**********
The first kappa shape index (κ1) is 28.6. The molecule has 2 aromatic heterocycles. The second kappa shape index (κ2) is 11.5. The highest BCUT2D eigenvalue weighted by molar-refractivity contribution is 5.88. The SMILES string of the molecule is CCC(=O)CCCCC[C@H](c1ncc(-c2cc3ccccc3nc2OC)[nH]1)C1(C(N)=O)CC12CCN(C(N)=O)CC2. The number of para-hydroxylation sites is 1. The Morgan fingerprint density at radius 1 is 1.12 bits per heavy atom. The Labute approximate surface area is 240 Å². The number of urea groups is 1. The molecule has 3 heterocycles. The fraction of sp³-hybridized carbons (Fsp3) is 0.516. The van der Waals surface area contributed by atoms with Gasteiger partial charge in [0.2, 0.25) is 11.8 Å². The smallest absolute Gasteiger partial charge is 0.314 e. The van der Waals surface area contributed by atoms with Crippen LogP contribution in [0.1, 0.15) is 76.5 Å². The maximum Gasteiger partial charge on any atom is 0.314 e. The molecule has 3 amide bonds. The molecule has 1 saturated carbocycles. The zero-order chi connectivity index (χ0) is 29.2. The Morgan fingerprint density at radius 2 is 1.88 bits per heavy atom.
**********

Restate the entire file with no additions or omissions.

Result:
The first kappa shape index (κ1) is 28.6. The molecule has 2 aromatic heterocycles. The second kappa shape index (κ2) is 11.5. The highest BCUT2D eigenvalue weighted by molar-refractivity contribution is 5.88. The SMILES string of the molecule is CCC(=O)CCCCC[C@H](c1ncc(-c2cc3ccccc3nc2OC)[nH]1)C1(C(N)=O)CC12CCN(C(N)=O)CC2. The number of para-hydroxylation sites is 1. The Morgan fingerprint density at radius 1 is 1.12 bits per heavy atom. The Labute approximate surface area is 240 Å². The number of urea groups is 1. The molecule has 3 heterocycles. The fraction of sp³-hybridized carbons (Fsp3) is 0.516. The van der Waals surface area contributed by atoms with Gasteiger partial charge in [0.2, 0.25) is 11.8 Å². The smallest absolute Gasteiger partial charge is 0.314 e. The van der Waals surface area contributed by atoms with Crippen LogP contribution in [0.1, 0.15) is 76.5 Å². The maximum Gasteiger partial charge on any atom is 0.314 e. The molecule has 3 amide bonds. The molecule has 1 saturated carbocycles. The zero-order chi connectivity index (χ0) is 29.2. The Morgan fingerprint density at radius 2 is 1.88 bits per heavy atom.